How to Make Enterprise Cost Management Sustainable
Hopeful signs and lingering worries are sharing the stage as businesses chart their course for 2012. Corporate earnings and capital spending are rising, yet unemployment remains high and consumer demand weak. While fears of a double-dip U.S. recession are abating, housing markets continue to struggle, and European sovereign debt and euro issues persist.
What does this mélange of factors mean for global markets and marketplaces? Simply put: uncertainty. Not as a short-term condition, but as an ongoing feature of a restructured economic order. Leverage is carrying higher risk premiums, and companies are taking on less of it. Consumers are keeping their belts tighter. Currency, regulatory, and employment issues continue to loom over governments, businesses, and jobseekers.
These conditions may make it difficult for businesses to maintain short-term viability while laying the groundwork for growth. Achieving both those goals could require additional cost management and reduction initiatives, productivity improvements beyond those made in the downturn, and more and better use of technology – which may not be easy.
Nonetheless, most businesses appear to view pursuing growth and tackling cost reduction side by side as inescapable. Ninety percent of business leaders in a 2011 Deloitte survey expect to maintain or grow revenue through 2013, while 80 percent plan to implement cost reduction strategies and programs.
With little low-hanging fruit left for efficiency improvement, executing this combination may require more strategic, aggressive cost management and performance improvement initiatives, with the attendant risk. The Deloitte survey found a 37 percent failure rate for such efforts in 2011, compared to rates in the teens in the previous few years, evidence that easy efficiency opportunities may have dried up.
This article discusses how setting priorities and objectives based on your company’s competitive situation and conducting a structured assessment of your performance improvement needs and capabilities can provide the foundation for sustainable business growth and cost containment.
Different conditions, different levers
An individual company’s competitive situation, which provides the context for its performance improvement initiatives, is likely to fall into one of three categories: distressed or turnaround, prolonged uncertainty, or growth (Figure 1). Most reasonably healthy businesses fall into the prolonged uncertainty category today. However, some companies may find themselves straddling categories amid continuing global economic uncertainty, a U.S. economy still in recovery, and the imperative to develop growth strategies.
Figure 1. Competitive situations guide priorities and actions
For companies developing performance improvement programs in any of these categories, it is important to strike a balance between controlling costs, meeting liquidity needs, pursuing profitable growth, and securing the talent required to meet business objectives.
Distressed or turnaround situations
A distressed business needs to be stabilized to survive in the short-term. Demonstrating control over the situation, reintroducing predictability, potentially fixing its capital structure, and attaining legal and fiduciary compliance are critical to recovery. Once the business attains stability, it can address operational and cost issues. After that, it can work to focus on strategy matters.
One potential avenue for attaining business stability is to emphasize cash management, cash generation, and cash conservation, supported by a substantial cost-reduction drive. For a distressed company, renegotiating the cost structure and completing a debt restructuring often go hand in hand. Conserving cash can provide the means to achieve these aims.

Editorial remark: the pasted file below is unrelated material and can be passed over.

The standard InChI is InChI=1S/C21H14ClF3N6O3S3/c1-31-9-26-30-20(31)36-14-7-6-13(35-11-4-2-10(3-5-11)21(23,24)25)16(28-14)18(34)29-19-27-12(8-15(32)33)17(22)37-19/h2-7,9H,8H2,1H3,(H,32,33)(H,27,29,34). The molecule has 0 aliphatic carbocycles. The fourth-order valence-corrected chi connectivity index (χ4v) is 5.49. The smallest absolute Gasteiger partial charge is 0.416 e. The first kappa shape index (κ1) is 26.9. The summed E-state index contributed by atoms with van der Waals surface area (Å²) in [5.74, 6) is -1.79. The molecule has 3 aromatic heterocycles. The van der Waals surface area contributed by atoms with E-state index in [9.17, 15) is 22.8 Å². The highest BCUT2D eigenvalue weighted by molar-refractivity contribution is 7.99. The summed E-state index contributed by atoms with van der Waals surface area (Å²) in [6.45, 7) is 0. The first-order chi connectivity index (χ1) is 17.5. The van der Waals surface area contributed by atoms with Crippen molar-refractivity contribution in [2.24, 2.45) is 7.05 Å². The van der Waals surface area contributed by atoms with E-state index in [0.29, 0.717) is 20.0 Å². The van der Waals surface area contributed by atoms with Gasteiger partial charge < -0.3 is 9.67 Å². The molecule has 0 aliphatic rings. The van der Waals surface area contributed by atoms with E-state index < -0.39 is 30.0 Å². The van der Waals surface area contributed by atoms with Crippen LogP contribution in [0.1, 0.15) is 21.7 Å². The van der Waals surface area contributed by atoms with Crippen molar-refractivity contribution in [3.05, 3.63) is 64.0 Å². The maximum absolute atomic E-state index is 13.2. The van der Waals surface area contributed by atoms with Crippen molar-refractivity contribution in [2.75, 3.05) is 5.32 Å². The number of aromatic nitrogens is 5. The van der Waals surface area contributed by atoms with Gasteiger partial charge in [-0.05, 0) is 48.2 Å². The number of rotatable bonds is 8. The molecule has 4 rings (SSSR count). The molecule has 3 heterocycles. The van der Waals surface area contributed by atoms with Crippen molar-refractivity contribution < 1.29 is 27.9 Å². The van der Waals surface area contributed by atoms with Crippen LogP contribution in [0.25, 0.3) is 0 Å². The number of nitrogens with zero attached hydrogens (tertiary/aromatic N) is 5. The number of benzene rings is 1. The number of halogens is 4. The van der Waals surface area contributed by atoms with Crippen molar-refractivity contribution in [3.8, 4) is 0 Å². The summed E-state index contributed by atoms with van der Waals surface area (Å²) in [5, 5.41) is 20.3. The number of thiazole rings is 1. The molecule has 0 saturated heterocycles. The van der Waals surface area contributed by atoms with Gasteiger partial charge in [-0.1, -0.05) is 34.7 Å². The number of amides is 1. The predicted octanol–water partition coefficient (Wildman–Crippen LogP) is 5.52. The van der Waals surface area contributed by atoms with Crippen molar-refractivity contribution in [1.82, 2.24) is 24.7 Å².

Distressed companies often have not forecasted ranges of cash and earnings or developed liquidity contingency plans. In contrast, cash-efficient organizations generally stress cash management, producing weekly and in some cases daily cash forecasts.
The cost reduction efforts of distressed companies typically focus on sales, general, and administrative (SG&A) expense, emphasizing obvious and immediate targets, such as headcount reductions. Thus, if there isn’t any low-hanging fruit, the process can stagnate.
Firm leadership and a bias toward action are critical in distressed situations. Consensus building can be an impediment, especially in the initial phases.
Encouragingly, fewer businesses appear to be in a liquidity crisis than in the depths of the downturn. But the majority of companies are still contending with what are now ever-changing marketplace and financial market conditions.
In this state of prolonged uncertainty, companies should consider undertaking structural improvements designed to leapfrog competitors, increase revenues, and reduce costs. Focus areas may include improving sales force effectiveness, rationalizing sales and marketing channels, centralizing support functions, standardizing business processes, and establishing strong governance.
A priority for many of these companies is to achieve better margins through initiatives such as direct cost reduction, SG&A management, and supply chain improvement, as well as better execution of business plans and roles.
Amid prolonged uncertainty, companies can benefit from repositioning operations for efficiency and improving business processes. Right-sizing the organizational structure can potentially deliver significant performance and profitability improvements. Generally, strategy is not as strong a focus for these companies as it is for companies in a growth mode, although strategic elements such as business portfolio optimization may come into play.
Companies in a growth state can benefit from identifying where growth is likely to come from, and then targeting customers with similar wants or needs. Growing companies will want to understand their competitive strengths and weaknesses, and many may seek growth abroad as U.S. consumption continues to moderate with the peaking of baby boomers’ spending years.
Revenue growth is a focus for these companies, which can be achieved through pricing realization, marketing and sales effectiveness, product portfolio innovation and rationalization, and delivering a favorable customer experience. Product portfolios and customer alignment and investment are also priorities of growing businesses.
Focus areas for these companies include developing scenario planning capabilities, executing market expansion strategies, investing in R&D, maintaining growth through acquisitions, and establishing a scalable, cost-efficient operating model through partnerships and outsourcing relationships.